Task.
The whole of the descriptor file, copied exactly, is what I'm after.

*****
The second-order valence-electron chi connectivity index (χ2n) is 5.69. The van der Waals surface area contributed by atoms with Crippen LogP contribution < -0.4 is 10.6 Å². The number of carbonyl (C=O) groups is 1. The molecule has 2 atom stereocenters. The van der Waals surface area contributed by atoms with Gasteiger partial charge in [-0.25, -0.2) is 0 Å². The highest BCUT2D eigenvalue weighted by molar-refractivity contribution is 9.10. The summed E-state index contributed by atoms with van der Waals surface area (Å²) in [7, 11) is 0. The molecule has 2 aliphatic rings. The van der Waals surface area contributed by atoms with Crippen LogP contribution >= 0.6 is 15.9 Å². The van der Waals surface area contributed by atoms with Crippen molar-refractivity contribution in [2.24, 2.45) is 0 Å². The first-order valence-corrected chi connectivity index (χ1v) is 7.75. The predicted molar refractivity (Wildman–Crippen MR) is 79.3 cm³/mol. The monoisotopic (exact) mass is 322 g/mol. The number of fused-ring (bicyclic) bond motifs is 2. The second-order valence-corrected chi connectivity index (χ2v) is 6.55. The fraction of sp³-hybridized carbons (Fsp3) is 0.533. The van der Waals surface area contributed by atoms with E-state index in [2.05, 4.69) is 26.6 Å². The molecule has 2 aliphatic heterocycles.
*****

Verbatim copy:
The second-order valence-electron chi connectivity index (χ2n) is 5.69. The van der Waals surface area contributed by atoms with Crippen LogP contribution < -0.4 is 10.6 Å². The number of carbonyl (C=O) groups is 1. The molecule has 2 atom stereocenters. The van der Waals surface area contributed by atoms with Gasteiger partial charge in [-0.25, -0.2) is 0 Å². The highest BCUT2D eigenvalue weighted by molar-refractivity contribution is 9.10. The summed E-state index contributed by atoms with van der Waals surface area (Å²) in [7, 11) is 0. The molecule has 2 aliphatic rings. The van der Waals surface area contributed by atoms with Crippen LogP contribution >= 0.6 is 15.9 Å². The van der Waals surface area contributed by atoms with Crippen molar-refractivity contribution in [2.24, 2.45) is 0 Å². The first-order valence-corrected chi connectivity index (χ1v) is 7.75. The predicted molar refractivity (Wildman–Crippen MR) is 79.3 cm³/mol. The monoisotopic (exact) mass is 322 g/mol. The number of fused-ring (bicyclic) bond motifs is 2. The second-order valence-corrected chi connectivity index (χ2v) is 6.55. The fraction of sp³-hybridized carbons (Fsp3) is 0.533. The van der Waals surface area contributed by atoms with E-state index in [2.05, 4.69) is 26.6 Å². The molecule has 2 aliphatic heterocycles.